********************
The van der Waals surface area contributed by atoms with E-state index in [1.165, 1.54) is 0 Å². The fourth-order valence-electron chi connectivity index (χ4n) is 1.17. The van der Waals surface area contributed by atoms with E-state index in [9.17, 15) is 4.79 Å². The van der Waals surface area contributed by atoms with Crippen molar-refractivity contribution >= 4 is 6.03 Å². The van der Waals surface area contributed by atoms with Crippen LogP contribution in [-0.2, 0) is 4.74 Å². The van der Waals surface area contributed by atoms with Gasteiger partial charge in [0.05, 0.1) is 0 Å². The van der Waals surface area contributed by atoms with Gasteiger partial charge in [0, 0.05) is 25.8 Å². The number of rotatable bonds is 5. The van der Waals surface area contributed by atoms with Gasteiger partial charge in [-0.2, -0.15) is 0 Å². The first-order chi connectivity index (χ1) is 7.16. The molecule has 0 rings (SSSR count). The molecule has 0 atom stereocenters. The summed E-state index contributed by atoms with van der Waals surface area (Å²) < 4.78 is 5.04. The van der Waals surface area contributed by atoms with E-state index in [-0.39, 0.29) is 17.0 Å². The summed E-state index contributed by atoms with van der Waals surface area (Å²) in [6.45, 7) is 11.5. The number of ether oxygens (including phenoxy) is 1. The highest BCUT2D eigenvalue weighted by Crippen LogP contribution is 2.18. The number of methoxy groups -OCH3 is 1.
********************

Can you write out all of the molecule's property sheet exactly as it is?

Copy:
The van der Waals surface area contributed by atoms with E-state index in [1.165, 1.54) is 0 Å². The fourth-order valence-electron chi connectivity index (χ4n) is 1.17. The van der Waals surface area contributed by atoms with E-state index in [9.17, 15) is 4.79 Å². The van der Waals surface area contributed by atoms with Crippen molar-refractivity contribution >= 4 is 6.03 Å². The van der Waals surface area contributed by atoms with Crippen LogP contribution in [-0.2, 0) is 4.74 Å². The van der Waals surface area contributed by atoms with Gasteiger partial charge in [0.05, 0.1) is 0 Å². The van der Waals surface area contributed by atoms with Gasteiger partial charge in [0, 0.05) is 25.8 Å². The number of rotatable bonds is 5. The van der Waals surface area contributed by atoms with Gasteiger partial charge in [-0.2, -0.15) is 0 Å². The first-order chi connectivity index (χ1) is 7.16. The molecule has 0 rings (SSSR count). The molecule has 0 atom stereocenters. The summed E-state index contributed by atoms with van der Waals surface area (Å²) < 4.78 is 5.04. The van der Waals surface area contributed by atoms with E-state index in [-0.39, 0.29) is 17.0 Å². The summed E-state index contributed by atoms with van der Waals surface area (Å²) in [6.45, 7) is 11.5. The number of ether oxygens (including phenoxy) is 1. The highest BCUT2D eigenvalue weighted by Crippen LogP contribution is 2.18. The number of methoxy groups -OCH3 is 1.